This is the memoir of a person who was born into extreme poverty, and who never let go of his life-long dream of becoming a lawyer.
The author was born in a ramshackle house in the backwoods of Tennessee. Part of a large family, the children helped out in the garden, or spent their days in the local woods hunting and looking for edible plants. Mom was the rock that held the family together. Dad worked occasionally; the rest of the time he was drunk, abusive or absent. Nearby relatives were a big help.
The family was forced to move every few months, because Dad had no intention of paying rent on whatever run-down house they were occupying. As the "new kid" in school, Wallace attracted the attention of the local bullies in whatever school he was attending. He got a reputation as someone who was not afraid to fight; he knew that "not fighting" was not an option.
As a young boy, one night, he received an overwhelming feeling of total peace and total love, maybe from God. He also received the words "everything will be all right," which has been his mantra ever since. The family spent his high school years in a government-run housing project. All-night drunkenness and violence were common. Wallace was "invited" several times to take part in fights where his physical survival was not a sure thing.
After a couple of detours, he received his GED, and enrolled in the University of Wisconsin. An academic miscalculation caused him to be drafted into the Army. Instead of going to Vietnam, he was a Company Clerk (like MASH's Radar O'Reilly) in Korea. Returning home, he got a decent job with a company that eventually sent him to their Atlanta office. He finished his college education, and found a small law school nearby. Did he hold on to his dream of becoming a lawyer? Does he succeed in becoming a lawyer?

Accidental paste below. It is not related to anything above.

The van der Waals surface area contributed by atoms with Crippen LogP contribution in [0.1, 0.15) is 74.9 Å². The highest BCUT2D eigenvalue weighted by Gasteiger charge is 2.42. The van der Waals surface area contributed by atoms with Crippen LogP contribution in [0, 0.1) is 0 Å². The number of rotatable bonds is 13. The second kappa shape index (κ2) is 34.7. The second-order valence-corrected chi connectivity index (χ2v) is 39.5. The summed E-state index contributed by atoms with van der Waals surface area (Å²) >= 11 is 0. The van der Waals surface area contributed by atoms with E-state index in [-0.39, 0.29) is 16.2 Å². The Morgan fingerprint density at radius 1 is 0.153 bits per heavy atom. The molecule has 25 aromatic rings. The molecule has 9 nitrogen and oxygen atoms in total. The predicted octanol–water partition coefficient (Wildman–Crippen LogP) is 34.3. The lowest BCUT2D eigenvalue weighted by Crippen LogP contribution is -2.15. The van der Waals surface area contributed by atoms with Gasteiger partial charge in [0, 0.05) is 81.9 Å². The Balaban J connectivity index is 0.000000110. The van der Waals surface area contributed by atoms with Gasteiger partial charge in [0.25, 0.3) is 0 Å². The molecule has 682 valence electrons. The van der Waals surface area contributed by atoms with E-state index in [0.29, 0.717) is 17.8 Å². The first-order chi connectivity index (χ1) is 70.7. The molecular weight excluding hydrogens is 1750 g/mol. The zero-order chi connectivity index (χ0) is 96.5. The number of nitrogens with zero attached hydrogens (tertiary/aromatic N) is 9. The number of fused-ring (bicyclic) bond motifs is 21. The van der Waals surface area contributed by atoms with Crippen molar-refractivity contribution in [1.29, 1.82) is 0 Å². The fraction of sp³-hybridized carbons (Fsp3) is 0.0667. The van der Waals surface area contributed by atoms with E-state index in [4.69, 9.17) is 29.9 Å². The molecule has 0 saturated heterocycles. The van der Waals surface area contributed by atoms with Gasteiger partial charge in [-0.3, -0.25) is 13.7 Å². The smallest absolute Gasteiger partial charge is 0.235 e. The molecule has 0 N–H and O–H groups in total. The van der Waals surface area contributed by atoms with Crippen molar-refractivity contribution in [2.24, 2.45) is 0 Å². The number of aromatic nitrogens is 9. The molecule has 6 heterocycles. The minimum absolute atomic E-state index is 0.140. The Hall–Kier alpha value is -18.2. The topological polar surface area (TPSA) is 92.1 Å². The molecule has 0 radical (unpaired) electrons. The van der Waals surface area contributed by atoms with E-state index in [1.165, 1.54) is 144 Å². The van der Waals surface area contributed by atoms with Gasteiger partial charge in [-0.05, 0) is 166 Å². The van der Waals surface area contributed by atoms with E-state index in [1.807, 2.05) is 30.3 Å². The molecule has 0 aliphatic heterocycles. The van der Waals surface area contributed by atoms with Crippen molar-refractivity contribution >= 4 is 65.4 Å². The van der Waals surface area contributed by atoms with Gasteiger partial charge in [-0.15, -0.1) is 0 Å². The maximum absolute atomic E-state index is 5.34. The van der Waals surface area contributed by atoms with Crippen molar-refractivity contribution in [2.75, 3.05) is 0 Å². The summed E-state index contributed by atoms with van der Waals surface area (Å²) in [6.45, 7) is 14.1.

No matter how bad a person's personal situation is, everyone has two choices. The first choice is to wallow in alcohol, violence and dead-end jobs, blaming "the man" for your plight. The second is to get your high school education, get a good job with some sort of future, or go to college, and then get a good job with some sort of future. Many people, including several of the author's siblings, chose the first route. If this book can get just a couple of people to see that there is an alternative to their current situation, it will have done its job. It is highly recommended.
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